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When attire falls short of official expectations

In a diverse society, a particular measuring rod may not necessarily be applicable to all

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The act of turning away members of the public who seek help from government agencies in an emergency for reasons of attire is disconcerting, to say the least.

The latest incident involved a man who reportedly wanted to file a police report at a nearby police station soon after his car was broken into, and his cash and wife’s passport in it were stolen.

He was turned away by a sentry simply because the shorts he was wearing for an informal family dinner before the unfortunate incident was deemed “improper”.

It was harrowing enough to be robbed. To be told that you could only lodge a report after going back home to put on long pants is bewildering.

That is why it’s reassuring when Penang police chief Khaw Kok Chin clarified in no uncertain terms that the top priority of the police is to receive reports from complainants and not whether their attire is appropriate while filing the report.

Indeed, the urgency of such matters can hardly be overemphasised. Yet there had been, in the past, a few cases of civil servants who felt you would need to “dress properly” before seeking assistance or being attended to.

For instance, last February, a medical officer reportedly refused to attend to the needs of a patient because her dress was regarded as “improper” to be allowed into the hospital concerned.

Most people who are inflicted by ailments would not have “proper dressing” on their minds when they rush to the hospital. Not that they would walk about scantily clad or, worse, naked.

READ MORE:  Man in shorts made to wear sarong before entering municipal council office

This brings us to another point. Should a doctor turn someone away just because her dress was severely torn and exposed certain parts of her body arising from a bad road accident? In that physical and mental state, she could hardly walk, let alone drive home to be dressed “properly”.

Besides, no one is ever “prepared” for an emergency.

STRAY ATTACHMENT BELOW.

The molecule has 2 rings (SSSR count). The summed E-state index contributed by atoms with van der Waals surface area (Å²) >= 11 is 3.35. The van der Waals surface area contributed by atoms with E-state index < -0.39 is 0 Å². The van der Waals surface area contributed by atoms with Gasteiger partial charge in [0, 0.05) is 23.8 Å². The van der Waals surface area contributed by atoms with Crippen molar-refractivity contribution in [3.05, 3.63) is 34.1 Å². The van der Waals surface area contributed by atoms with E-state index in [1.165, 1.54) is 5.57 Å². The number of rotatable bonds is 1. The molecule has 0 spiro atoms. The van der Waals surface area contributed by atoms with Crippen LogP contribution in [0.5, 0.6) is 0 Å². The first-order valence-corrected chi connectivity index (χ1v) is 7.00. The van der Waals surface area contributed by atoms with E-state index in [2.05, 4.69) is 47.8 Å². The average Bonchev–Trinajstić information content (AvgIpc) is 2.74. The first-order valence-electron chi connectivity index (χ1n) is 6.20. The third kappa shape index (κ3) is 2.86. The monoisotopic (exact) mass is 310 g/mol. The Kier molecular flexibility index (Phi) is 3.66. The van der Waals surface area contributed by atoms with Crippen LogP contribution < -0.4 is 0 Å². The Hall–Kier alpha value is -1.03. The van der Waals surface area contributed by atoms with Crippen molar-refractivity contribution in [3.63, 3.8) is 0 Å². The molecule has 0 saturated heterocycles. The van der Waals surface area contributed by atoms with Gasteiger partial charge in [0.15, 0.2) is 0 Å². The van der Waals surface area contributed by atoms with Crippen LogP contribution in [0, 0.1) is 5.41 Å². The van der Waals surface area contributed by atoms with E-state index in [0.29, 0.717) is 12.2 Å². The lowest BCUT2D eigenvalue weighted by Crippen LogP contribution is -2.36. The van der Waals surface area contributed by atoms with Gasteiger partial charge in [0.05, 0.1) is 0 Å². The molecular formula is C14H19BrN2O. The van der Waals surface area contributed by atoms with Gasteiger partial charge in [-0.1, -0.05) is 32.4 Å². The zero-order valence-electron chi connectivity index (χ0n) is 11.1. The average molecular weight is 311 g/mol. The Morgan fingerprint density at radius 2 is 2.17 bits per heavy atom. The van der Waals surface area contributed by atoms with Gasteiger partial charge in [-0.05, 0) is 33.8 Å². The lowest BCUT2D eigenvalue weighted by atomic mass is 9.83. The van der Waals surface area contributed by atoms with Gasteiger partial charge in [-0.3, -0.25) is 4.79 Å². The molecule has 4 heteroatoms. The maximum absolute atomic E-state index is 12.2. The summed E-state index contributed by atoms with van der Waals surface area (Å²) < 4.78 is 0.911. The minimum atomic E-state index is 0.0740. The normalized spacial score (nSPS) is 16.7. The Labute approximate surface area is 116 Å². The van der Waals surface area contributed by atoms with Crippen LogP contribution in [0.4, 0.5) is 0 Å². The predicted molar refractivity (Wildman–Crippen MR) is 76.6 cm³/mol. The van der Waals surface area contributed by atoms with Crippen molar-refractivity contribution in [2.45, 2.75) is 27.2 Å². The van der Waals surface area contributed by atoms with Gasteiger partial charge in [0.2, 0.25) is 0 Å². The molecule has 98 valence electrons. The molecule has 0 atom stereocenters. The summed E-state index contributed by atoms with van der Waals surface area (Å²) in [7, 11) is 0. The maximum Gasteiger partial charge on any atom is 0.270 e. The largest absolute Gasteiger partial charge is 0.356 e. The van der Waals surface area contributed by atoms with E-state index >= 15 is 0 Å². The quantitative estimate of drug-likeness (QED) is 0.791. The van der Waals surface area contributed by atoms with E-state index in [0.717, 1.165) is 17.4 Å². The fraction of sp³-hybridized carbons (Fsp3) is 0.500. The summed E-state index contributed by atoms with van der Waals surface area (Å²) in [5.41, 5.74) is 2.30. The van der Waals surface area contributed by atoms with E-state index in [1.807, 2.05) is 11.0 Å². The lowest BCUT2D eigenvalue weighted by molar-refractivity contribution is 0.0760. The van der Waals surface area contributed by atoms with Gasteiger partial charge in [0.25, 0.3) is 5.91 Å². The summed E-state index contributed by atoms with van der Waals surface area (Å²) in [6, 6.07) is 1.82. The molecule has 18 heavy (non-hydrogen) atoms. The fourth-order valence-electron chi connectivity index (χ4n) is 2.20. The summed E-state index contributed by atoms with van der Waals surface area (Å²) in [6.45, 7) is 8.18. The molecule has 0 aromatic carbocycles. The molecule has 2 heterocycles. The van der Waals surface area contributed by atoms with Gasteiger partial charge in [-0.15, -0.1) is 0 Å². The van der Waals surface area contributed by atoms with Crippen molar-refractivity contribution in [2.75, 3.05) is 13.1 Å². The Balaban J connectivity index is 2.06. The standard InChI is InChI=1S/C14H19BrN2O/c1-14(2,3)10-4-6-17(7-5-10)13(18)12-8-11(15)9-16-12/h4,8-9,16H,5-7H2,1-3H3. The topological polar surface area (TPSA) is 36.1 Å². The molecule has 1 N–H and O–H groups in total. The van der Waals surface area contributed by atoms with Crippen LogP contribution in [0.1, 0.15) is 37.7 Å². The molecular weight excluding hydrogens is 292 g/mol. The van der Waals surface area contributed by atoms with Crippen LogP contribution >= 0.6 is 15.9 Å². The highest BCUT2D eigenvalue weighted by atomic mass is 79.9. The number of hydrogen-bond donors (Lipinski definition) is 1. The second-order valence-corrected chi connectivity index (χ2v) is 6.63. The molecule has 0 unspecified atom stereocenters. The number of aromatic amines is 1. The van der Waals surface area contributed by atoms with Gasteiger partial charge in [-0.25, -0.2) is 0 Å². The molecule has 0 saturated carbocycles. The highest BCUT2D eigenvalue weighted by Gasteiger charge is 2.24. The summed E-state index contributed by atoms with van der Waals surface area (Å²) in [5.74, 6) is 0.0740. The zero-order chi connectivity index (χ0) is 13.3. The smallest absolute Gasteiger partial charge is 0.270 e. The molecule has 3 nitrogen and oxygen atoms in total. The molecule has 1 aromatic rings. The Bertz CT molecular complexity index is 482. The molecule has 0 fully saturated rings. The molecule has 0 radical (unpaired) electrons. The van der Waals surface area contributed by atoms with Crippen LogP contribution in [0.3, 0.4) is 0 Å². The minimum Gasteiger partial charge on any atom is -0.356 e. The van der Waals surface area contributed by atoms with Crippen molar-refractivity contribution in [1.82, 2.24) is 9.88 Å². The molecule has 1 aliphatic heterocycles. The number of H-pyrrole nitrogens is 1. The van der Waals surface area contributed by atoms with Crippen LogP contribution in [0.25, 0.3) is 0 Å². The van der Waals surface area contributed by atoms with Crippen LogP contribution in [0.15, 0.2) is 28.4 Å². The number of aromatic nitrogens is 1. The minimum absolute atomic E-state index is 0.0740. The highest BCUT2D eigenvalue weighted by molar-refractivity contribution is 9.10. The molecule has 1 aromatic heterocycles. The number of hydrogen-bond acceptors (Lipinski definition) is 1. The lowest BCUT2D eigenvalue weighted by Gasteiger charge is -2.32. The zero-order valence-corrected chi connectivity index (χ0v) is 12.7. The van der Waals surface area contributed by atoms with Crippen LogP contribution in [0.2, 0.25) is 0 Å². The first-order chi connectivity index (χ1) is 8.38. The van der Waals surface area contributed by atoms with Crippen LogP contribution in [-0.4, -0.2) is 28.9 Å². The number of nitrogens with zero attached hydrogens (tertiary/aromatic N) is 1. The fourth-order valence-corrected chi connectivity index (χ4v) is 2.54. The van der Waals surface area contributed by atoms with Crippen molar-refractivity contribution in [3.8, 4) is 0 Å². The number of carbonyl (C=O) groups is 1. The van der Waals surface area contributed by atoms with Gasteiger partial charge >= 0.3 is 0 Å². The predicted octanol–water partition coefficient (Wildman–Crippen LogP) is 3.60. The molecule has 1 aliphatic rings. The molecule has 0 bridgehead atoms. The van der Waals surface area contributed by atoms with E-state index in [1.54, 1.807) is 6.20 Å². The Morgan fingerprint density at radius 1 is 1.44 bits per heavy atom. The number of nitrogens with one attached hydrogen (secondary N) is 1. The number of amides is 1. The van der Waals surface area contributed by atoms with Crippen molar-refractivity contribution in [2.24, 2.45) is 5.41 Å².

A possible scenario would involve fire victims who probably wore only night gowns or pyjamas before the fire occurred. Surely, firefighters would not have to think twice before deciding to rescue them.

Such moral policing is inappropriate in government agencies that are tasked to serve the public, especially in emergency cases.

Discretion is obviously needed in applying a dress code, particularly during emergencies. There is no one-size-fits-all solution.

Having said that, the overzealousness of certain personnel in strictly imposing the so-called dress code will have to be seen in its wider context. Such zeal does not emerge in a vacuum.

The practice of certain states in the peninsula in imposing, say, fines on both men and women who are regarded as “dressing improperly” may have prompted certain civil servants to emulate it. To them, that is the standard to advocate and uphold.

Incidentally, in a diverse society, a particular measuring rod may not necessarily be applicable to all.

Be that as it may, hopefully the dress code will be moderated so that it does not adversely affect good public service.

If the dress code in government agencies is regarded as important, then their efficiency is equally crucial. – The Malaysian Insight

The views expressed in Aliran's media statements and the NGO statements we have endorsed reflect Aliran's official stand. Views and opinions expressed in other pieces published here do not necessarily reflect Aliran's official position.

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Mustafa K Anuar
Dr Mustafa K Anuar, a longtime executive committee member and former honorary secretary of Aliran, is, co-editor of our newsletter. He obtained his PhD from City, University of London and is particularly interested in press freedom and freedom of expression issues. These days, he is a a senior journalist with an online media portal
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